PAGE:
In 1970, threedayold Marra B. Gad, whose biological mother was white and Jewish, and whose biological father was black, was adopted by a white Jewish family in Chicago. For her parents, it was love at first sight – but they quickly realized the world wasn’t ready for a family like theirs. While still a child, Marra faced prejudice fro both Blacks and Whites. Even in her own extended family, racism bubbled to the surface. Marra’s family cut out intolerant relatives, including her once beloved GreatAunt Nette. After a 15year estrangement, Marra discovers that Nette has Alzheimer’s, and that only she is the only family she has left. This is a story about what you inherit from your family – identity, disease, melanin, hate, and most powerful of all, love.

Fly Already: Stories 
By Etgar Keret
National Jewish Book Awards Winner 2019
In Keret’s latest collection of stories, a young boy narrates a postapocalyptic version of the world where a youth army wages an unending war, rewarded by collecting prizes; a father tries to shield his son from the inevitable; a guy just wants to get a joint to impress a girl and ends up down a rabbit hole of chaos and heartache; and two unlikely people connect through an evening smoke down by the beach, only to have one of them imagine a much deeper relationship. The thread that weaves these pieces together is our inability to communicate, to see so little of the world around us and to understand each other even less. Yet somehow, a bright light shines and our universal connection to each other sparks alive.

The Guarded Gate: Bigotry, Eugenics, and the Law That Kept Two Generations of Jews, Italians, and Other European Immigrants Out of America
By Daniel Okrent 
National Jewish Book Awards Winner 2019
A forgotten dark chapter of American history with implications for the current day, this book by tells the story of the scientists who argued that certain nationalities were inherently inferior, providing the intellectual justification for the harshest immigration law in American history. Brandished by the upper class Bostonians and New Yorkers  –  many of them progressives  –  who led the antiimmigration movement, the eugenic arguments helped keep hundreds of thousands of Jews, Italians, and other unwanted groups out of the US for more than 40 years. A work of history with stunning relevance to the present day, The Guarded Gate connects the American eugenicists to the rise of Nazism, and shows how their beliefs found fertile soil in the minds of citizens and leaders worldwide.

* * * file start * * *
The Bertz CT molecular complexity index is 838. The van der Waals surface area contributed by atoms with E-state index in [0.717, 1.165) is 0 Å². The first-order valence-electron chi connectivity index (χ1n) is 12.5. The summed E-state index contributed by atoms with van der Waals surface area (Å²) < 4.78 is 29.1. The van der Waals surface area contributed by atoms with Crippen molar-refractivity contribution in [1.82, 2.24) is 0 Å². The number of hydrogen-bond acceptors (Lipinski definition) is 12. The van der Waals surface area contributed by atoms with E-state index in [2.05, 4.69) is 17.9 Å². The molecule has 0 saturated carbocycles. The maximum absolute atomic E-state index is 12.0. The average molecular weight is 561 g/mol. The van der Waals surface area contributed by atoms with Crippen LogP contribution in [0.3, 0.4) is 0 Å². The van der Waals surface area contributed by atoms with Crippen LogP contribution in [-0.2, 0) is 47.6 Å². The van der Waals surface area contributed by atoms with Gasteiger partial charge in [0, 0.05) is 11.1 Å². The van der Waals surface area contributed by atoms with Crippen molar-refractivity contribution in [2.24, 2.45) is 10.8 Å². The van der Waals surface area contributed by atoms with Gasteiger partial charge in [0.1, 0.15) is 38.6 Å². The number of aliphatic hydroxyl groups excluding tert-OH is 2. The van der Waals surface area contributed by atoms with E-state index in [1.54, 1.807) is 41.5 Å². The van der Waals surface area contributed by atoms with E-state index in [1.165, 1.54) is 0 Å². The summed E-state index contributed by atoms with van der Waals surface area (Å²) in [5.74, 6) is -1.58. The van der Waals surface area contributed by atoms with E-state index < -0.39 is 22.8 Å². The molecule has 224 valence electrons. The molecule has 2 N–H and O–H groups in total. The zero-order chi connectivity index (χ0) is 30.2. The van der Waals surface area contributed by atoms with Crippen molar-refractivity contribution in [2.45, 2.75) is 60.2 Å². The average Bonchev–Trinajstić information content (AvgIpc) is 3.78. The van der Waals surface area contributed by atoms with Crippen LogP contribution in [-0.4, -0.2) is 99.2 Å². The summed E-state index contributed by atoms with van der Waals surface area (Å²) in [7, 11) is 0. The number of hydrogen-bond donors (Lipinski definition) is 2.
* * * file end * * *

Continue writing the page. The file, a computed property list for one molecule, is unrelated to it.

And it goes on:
The Hotel Neversink
By Adam O’Fallon Price
2020 Edgar Award Winner
The Hotel Neversink is a gothic novelist in, of all places, the Jewish Catskills. In vignettes from different characters’ points of view, we follow the descent into ruin of the once grand building “Foley’s Folly,” a mansion built at the turn of the 20th century by an eccentric tycoon, and bought by a Jewish immigrant, Asher Levem Sikorsky, who turns it into a hotel. O’Fallon Price masterfully evokes historical detail, and this blend of sensationalism and realism allows him to question the class and gender assumptions that underpin Gothic fiction .

The World That We Knew: A Novel
By Alice Hoffman
National Jewish Book Awards Winner 2019
In 1941, during humanity’s darkest hour, the story follows three young women who must act with courage and love to survive. Hanni Kohn knows she must send her 12yearold daughter away to save her from the Nazi regime. She finds her way to a renowned rabbi, but it’s his daughter, Ettie, who offers hope of salvation when she creates a mystical Jewish creature, a rare and unusual golem, who is sworn to protect Lea. Once Ava is brought to life, she and Lea and Ettie become eternally entwined, their paths fated to cross, their fortunes linked. Lea and Ava travel from Paris, where Lea meets her soulmate, to a convent in western France known for its silver roses; from a school in a mountaintop village where three thousand Jews were saved. Meanwhile, Ettie is in hiding, waiting to become the fighter she’s destined to be.

How to Fight AntiSemitism 
By Bari Weiss
National Jewish Book Awards Winner 2019